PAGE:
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High incidence of mental disorders, reduced mental well-being and cognitive function in hypopituitary women with GH deficiency treated for pituitary disease

Bülow, Birgitta LU ; Hagmar, Lars LU ; Ørbaek, Palle LU ; Österberg, Kai LU and Erfurth, Eva Marie LU (2002) In Clinical Endocrinology 56(2). p.183-193
Abstract

OBJECTIVE: Previous studies have shown possible neuroendocrine effects of GH. In the present study we investigated the incidence of mental disorders and the prevalence of mental distress and cognitive dysfunction in hypopituitary women with untreated GH deficiency compared to population-based controls.

DESIGN AND PATIENTS: Thirty-three hypopituitary women with a median age of 64 years (range 39--77 years) were investigated cross-sectionally, without any change in hormone substitutions. Twenty-nine of the patients had been operated for a pituitary tumour, 25 had received radiotherapy and 15 had visual dysfunction. The patients were with a very high probability GH deficient, as 29 had subnormal IGF-I levels and the other four were... (More)

OBJECTIVE: Previous studies have shown possible neuroendocrine effects of GH. In the present study we investigated the incidence of mental disorders and the prevalence of mental distress and cognitive dysfunction in hypopituitary women with untreated GH deficiency compared to population-based controls.

DESIGN AND PATIENTS: Thirty-three hypopituitary women with a median age of 64 years (range 39--77 years) were investigated cross-sectionally, without any change in hormone substitutions. Twenty-nine of the patients had been operated for a pituitary tumour, 25 had received radiotherapy and 15 had visual dysfunction. The patients were with a very high probability GH deficient, as 29 had subnormal IGF-I levels and the other four were GH deficient as assessed by an insulin tolerance test. The patients were compared with 33 controls matched for sex, age, smoking habits, educational level and residence.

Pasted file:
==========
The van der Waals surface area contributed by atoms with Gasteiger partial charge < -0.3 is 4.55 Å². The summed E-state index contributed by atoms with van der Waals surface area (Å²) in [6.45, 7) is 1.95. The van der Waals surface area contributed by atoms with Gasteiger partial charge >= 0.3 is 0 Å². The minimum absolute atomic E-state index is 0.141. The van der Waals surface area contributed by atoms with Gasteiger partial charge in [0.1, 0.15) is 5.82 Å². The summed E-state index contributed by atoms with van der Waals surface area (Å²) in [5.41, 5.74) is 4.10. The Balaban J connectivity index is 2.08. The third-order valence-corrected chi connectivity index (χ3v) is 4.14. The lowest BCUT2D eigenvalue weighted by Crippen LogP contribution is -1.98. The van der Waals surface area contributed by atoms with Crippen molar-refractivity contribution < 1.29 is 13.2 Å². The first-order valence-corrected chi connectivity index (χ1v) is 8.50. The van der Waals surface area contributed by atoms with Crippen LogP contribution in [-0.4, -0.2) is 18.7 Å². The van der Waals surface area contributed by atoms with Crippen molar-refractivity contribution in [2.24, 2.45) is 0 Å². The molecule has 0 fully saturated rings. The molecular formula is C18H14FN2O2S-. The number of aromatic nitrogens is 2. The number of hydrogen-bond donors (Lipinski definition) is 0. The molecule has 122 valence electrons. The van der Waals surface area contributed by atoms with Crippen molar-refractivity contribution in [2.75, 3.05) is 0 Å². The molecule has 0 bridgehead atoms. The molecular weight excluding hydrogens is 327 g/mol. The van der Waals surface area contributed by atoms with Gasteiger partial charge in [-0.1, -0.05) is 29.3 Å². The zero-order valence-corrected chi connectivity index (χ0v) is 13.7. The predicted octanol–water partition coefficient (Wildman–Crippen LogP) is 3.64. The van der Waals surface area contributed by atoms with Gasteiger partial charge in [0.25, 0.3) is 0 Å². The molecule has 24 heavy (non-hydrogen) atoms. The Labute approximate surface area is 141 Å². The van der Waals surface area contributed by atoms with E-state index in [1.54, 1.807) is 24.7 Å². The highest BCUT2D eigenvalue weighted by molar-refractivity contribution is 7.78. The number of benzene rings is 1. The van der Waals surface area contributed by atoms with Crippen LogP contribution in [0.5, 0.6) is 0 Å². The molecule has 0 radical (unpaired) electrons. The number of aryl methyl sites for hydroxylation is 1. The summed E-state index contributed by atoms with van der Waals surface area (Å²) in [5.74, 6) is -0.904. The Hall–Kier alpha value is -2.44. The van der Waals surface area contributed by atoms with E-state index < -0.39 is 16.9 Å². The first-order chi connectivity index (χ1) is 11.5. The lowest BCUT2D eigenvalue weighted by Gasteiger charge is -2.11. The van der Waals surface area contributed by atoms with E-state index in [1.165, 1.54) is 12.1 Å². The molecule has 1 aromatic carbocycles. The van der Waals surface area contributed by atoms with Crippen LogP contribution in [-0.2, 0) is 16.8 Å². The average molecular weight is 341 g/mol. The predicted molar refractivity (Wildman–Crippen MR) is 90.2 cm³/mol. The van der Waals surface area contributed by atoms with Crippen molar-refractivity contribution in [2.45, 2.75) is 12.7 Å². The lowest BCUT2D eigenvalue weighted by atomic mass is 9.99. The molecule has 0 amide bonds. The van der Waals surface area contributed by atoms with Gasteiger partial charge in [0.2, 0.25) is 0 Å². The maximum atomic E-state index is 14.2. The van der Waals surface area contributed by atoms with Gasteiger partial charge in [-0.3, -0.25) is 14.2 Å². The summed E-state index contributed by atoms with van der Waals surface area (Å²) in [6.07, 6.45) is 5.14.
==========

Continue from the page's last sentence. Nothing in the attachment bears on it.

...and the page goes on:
MEASUREMENTS: The incidence of mental disorders was calculated from the date of diagnosed hypopituitarism to the time of the present investigation. Mental well-being was assessed by three self-rating questionnaires: the Symptom Checklist-90 (SCL-90), the Interview Schedule for Social Interaction (ISSI) and the social network concept. The subjects were examined with neuropsychological tests of vocabulary (SRB:1 vocabulary test), perceptual speed (WAIS-R Digit Symbol), spatial ability (WAIS-R Block Design), verbal memory (Cronholm--Molander verbal memory test), spatial learning (Austin Maze Test) and reaction time (APT Two-way Reaction Time and APT Inhibition).